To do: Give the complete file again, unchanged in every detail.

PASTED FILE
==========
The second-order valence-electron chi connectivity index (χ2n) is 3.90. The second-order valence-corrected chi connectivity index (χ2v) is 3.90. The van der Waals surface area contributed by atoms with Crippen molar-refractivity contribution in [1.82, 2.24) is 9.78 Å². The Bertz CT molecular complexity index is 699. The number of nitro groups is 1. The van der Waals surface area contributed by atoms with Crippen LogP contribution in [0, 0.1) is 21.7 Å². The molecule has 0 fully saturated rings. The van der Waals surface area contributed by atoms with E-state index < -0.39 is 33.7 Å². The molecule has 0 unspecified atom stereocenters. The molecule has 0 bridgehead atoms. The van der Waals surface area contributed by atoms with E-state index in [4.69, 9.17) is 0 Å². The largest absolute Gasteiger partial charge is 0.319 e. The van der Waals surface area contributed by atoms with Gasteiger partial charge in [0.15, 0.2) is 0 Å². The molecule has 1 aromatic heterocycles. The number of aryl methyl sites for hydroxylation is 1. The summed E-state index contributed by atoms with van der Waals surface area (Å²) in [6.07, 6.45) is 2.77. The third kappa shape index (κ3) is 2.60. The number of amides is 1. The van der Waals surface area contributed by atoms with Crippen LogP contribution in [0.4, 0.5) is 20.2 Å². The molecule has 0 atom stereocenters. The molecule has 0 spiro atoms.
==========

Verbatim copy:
The second-order valence-electron chi connectivity index (χ2n) is 3.90. The second-order valence-corrected chi connectivity index (χ2v) is 3.90. The van der Waals surface area contributed by atoms with Crippen molar-refractivity contribution in [1.82, 2.24) is 9.78 Å². The Bertz CT molecular complexity index is 699. The number of nitro groups is 1. The van der Waals surface area contributed by atoms with Crippen LogP contribution in [0, 0.1) is 21.7 Å². The molecule has 0 fully saturated rings. The van der Waals surface area contributed by atoms with E-state index < -0.39 is 33.7 Å². The molecule has 0 unspecified atom stereocenters. The molecule has 0 bridgehead atoms. The van der Waals surface area contributed by atoms with E-state index in [4.69, 9.17) is 0 Å². The largest absolute Gasteiger partial charge is 0.319 e. The van der Waals surface area contributed by atoms with Gasteiger partial charge in [0.15, 0.2) is 0 Å². The molecule has 1 aromatic heterocycles. The number of aryl methyl sites for hydroxylation is 1. The summed E-state index contributed by atoms with van der Waals surface area (Å²) in [6.07, 6.45) is 2.77. The third kappa shape index (κ3) is 2.60. The number of amides is 1. The van der Waals surface area contributed by atoms with Crippen LogP contribution in [0.4, 0.5) is 20.2 Å². The molecule has 0 atom stereocenters. The molecule has 0 spiro atoms.